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A Comprehensive Guide to Correlation Network Graphs

1. What is a Correlation Network Graph?

Correlation network graphs are created by calculating the correlation coefficients between variables to display the internal structure of data. They use elements such as the color, size, and thickness of nodes and connections to illustrate the interactions between significantly correlated feature nodes, in order to explore the relationships between variables. Variables can be a single data matrix or two data matrices, making it applicable for both single-omics analysis, such as metabolomics, proteomics, transcriptomics, microbiomics, etc., and for comparative analysis between two omics, such as metabolomics + proteomics, metabolomics + transcriptomics, etc.

 

2. Application Scope of Correlation Network Graphs

Correlation network graphs can be applied to metabolomics, proteomics, and genomics data. They are suitable for both single-omics analysis and comparative analysis between two omics. The correlation analysis methods used in correlation network graphs include Pearson, Spearman, Kendall, etc. For the correlation analysis of metagenomics and metabolomics, it is recommended to use the Spearman method.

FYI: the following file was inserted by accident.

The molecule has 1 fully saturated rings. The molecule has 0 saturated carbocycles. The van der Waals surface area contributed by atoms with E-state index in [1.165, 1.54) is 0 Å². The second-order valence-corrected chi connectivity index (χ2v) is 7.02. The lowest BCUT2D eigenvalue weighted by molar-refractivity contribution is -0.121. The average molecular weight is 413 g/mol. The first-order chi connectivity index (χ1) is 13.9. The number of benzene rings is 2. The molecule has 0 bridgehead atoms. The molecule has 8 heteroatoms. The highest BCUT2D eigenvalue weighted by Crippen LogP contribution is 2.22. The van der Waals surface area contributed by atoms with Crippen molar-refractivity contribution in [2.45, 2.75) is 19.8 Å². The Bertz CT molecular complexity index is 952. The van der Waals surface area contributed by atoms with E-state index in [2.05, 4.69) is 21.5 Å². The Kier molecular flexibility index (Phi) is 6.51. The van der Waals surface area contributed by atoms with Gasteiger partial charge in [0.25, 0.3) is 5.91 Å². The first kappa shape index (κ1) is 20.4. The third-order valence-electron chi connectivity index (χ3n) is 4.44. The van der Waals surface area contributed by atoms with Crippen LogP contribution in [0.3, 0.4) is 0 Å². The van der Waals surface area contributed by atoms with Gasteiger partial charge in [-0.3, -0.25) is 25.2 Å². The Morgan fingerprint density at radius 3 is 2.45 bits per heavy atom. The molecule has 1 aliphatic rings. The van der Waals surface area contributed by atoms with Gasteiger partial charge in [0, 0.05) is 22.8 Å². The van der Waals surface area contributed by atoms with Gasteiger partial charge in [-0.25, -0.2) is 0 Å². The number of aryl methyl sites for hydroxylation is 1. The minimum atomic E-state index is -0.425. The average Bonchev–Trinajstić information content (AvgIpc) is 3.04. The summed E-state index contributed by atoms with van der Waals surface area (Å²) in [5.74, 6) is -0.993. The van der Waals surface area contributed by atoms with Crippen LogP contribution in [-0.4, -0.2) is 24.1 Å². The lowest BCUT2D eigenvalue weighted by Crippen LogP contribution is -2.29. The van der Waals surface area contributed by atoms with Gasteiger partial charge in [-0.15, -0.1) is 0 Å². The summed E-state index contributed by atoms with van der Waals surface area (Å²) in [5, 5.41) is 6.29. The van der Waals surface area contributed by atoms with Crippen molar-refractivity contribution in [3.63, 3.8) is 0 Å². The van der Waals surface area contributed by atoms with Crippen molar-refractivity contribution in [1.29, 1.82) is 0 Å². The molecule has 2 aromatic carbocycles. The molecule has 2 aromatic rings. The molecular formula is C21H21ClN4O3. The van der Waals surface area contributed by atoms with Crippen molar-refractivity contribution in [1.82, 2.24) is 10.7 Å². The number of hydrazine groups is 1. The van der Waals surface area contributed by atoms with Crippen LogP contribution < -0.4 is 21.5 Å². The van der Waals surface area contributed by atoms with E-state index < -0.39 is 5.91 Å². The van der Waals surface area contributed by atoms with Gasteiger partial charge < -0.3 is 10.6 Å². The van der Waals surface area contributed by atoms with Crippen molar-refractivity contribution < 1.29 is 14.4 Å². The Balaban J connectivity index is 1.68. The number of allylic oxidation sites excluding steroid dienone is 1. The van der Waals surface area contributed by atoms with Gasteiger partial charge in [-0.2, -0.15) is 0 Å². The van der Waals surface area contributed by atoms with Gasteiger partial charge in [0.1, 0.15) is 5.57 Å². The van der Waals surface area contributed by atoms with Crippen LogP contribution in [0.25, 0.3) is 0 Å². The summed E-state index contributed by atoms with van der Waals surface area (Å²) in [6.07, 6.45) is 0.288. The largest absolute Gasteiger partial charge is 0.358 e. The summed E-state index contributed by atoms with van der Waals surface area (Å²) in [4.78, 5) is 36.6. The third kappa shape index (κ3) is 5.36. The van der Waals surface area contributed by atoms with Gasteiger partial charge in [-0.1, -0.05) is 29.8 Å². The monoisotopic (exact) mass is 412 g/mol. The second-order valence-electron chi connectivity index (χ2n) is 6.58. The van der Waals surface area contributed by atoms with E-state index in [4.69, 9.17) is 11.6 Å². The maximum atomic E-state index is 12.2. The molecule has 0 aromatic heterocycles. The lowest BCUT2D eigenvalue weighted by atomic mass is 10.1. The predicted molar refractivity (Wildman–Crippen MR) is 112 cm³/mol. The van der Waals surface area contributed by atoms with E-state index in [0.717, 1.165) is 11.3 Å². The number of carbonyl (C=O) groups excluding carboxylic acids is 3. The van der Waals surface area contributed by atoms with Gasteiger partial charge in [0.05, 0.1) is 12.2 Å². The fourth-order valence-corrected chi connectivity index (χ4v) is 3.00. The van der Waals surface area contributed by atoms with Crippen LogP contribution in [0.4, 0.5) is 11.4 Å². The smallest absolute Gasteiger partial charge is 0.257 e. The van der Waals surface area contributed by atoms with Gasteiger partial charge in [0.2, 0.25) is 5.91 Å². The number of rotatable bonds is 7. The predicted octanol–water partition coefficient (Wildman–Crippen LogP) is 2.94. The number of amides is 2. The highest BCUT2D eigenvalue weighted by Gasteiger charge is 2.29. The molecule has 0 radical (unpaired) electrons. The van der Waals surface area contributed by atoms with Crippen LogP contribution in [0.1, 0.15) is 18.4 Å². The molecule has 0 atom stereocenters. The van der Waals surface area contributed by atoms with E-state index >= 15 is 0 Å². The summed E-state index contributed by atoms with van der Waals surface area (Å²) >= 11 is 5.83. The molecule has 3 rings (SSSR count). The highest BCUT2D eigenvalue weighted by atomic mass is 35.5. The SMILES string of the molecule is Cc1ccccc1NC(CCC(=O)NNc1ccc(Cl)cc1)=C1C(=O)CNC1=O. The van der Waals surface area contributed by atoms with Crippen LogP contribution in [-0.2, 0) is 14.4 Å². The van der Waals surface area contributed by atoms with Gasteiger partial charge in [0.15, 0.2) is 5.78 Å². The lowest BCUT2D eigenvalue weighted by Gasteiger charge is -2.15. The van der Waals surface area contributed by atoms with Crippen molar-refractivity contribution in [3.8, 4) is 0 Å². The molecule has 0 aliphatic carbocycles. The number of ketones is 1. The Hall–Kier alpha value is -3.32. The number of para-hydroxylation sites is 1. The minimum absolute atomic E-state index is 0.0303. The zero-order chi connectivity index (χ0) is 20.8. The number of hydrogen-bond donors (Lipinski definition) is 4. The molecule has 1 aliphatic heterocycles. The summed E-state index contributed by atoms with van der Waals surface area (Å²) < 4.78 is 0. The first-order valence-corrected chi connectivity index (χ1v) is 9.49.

Figure 1 Metabolite correlation network diagram

 

3. How to Read a Correlation Network Graph

Taking a single-omics metabolite correlation network graph as an example. Nodes in the graph represent significantly different metabolites, and the size of the nodes is related to their connectivity degree; the larger the node, the greater the connectivity, meaning the more neighboring nodes it is connected to. Pink lines represent positive correlations, and blue lines represent negative correlations. The thickness of the lines represents the magnitude of the absolute value of the correlation coefficient; the thicker the line, the stronger the correlation. For multi-omics, taking a metabolite-transcriptome correlation network graph as an example, metabolites are marked with green squares, and genes are marked with red circles. Solid lines represent positive correlations, and dashed lines represent negative correlations.

 

Figure 2 Network diagram of gene-metabolite correlation

 

4. The Role of Correlation Network Graphs

Since metabolomics data is less than that of transcriptomics and proteomics, single-omics correlations are often applied in metabolomics to measure the relationships between metabolites and identify key metabolite nodes. Additionally, multi-omics correlation network graphs can clarify the relationships between different omics, facilitating data mining to understand the regulatory processes from genes to proteins to metabolism. Clarifying the correlation strength between genes, proteins, and metabolites is crucial for further screening of biomarkers in research and their interrelated networks.

 

Figure3 Example of gene-metabolite correlation network diagram application

 

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